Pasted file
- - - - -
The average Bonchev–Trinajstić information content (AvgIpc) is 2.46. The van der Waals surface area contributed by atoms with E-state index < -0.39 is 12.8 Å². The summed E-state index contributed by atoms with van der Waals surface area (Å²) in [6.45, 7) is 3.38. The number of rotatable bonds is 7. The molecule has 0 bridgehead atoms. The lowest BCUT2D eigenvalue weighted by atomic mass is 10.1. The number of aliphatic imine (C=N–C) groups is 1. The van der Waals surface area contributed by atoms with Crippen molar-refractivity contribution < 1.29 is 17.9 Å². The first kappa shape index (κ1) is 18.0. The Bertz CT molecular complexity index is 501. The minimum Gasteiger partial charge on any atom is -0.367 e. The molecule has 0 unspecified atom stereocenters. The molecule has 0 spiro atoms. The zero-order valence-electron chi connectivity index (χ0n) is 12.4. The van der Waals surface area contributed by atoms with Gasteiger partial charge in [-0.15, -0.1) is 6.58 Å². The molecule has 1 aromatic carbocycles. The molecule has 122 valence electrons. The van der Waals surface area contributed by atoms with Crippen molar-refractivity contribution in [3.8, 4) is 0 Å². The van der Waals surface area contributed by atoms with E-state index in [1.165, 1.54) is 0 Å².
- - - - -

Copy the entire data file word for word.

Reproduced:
The average Bonchev–Trinajstić information content (AvgIpc) is 2.46. The van der Waals surface area contributed by atoms with E-state index < -0.39 is 12.8 Å². The summed E-state index contributed by atoms with van der Waals surface area (Å²) in [6.45, 7) is 3.38. The number of rotatable bonds is 7. The molecule has 0 bridgehead atoms. The lowest BCUT2D eigenvalue weighted by atomic mass is 10.1. The number of aliphatic imine (C=N–C) groups is 1. The van der Waals surface area contributed by atoms with Crippen molar-refractivity contribution < 1.29 is 17.9 Å². The first kappa shape index (κ1) is 18.0. The Bertz CT molecular complexity index is 501. The minimum Gasteiger partial charge on any atom is -0.367 e. The molecule has 0 unspecified atom stereocenters. The molecule has 0 spiro atoms. The zero-order valence-electron chi connectivity index (χ0n) is 12.4. The van der Waals surface area contributed by atoms with Gasteiger partial charge in [-0.15, -0.1) is 6.58 Å². The molecule has 1 aromatic carbocycles. The molecule has 122 valence electrons. The van der Waals surface area contributed by atoms with Crippen molar-refractivity contribution in [3.8, 4) is 0 Å². The van der Waals surface area contributed by atoms with E-state index in [1.165, 1.54) is 0 Å².